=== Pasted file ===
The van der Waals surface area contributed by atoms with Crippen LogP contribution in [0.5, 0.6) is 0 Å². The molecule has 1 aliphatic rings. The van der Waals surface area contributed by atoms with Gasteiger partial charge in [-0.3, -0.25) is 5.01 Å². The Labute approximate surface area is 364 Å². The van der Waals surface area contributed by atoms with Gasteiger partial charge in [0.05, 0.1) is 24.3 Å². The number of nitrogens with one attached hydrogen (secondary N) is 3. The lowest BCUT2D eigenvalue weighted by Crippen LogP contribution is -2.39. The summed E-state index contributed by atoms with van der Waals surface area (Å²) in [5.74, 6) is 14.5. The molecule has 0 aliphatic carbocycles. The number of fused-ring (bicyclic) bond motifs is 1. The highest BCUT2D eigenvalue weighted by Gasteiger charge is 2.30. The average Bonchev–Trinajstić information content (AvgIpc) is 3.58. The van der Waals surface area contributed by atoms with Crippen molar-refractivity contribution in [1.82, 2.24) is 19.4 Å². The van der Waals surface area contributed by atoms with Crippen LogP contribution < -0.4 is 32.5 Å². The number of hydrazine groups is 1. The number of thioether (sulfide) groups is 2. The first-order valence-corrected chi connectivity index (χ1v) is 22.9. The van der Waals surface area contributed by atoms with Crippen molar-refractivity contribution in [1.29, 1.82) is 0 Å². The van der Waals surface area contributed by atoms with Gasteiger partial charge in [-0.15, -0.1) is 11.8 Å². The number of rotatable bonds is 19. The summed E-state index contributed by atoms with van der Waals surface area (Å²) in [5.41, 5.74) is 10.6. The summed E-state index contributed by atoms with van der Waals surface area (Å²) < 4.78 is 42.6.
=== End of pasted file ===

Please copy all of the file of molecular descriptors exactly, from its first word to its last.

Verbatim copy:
The van der Waals surface area contributed by atoms with Crippen LogP contribution in [0.5, 0.6) is 0 Å². The molecule has 1 aliphatic rings. The van der Waals surface area contributed by atoms with Gasteiger partial charge in [-0.3, -0.25) is 5.01 Å². The Labute approximate surface area is 364 Å². The van der Waals surface area contributed by atoms with Gasteiger partial charge in [0.05, 0.1) is 24.3 Å². The number of nitrogens with one attached hydrogen (secondary N) is 3. The lowest BCUT2D eigenvalue weighted by Crippen LogP contribution is -2.39. The summed E-state index contributed by atoms with van der Waals surface area (Å²) in [5.74, 6) is 14.5. The molecule has 0 aliphatic carbocycles. The number of fused-ring (bicyclic) bond motifs is 1. The highest BCUT2D eigenvalue weighted by Gasteiger charge is 2.30. The average Bonchev–Trinajstić information content (AvgIpc) is 3.58. The van der Waals surface area contributed by atoms with Crippen molar-refractivity contribution in [1.82, 2.24) is 19.4 Å². The van der Waals surface area contributed by atoms with Crippen LogP contribution < -0.4 is 32.5 Å². The number of hydrazine groups is 1. The number of thioether (sulfide) groups is 2. The first-order valence-corrected chi connectivity index (χ1v) is 22.9. The van der Waals surface area contributed by atoms with Crippen molar-refractivity contribution in [1.29, 1.82) is 0 Å². The van der Waals surface area contributed by atoms with Gasteiger partial charge in [-0.15, -0.1) is 11.8 Å². The number of rotatable bonds is 19. The summed E-state index contributed by atoms with van der Waals surface area (Å²) in [5.41, 5.74) is 10.6. The summed E-state index contributed by atoms with van der Waals surface area (Å²) < 4.78 is 42.6.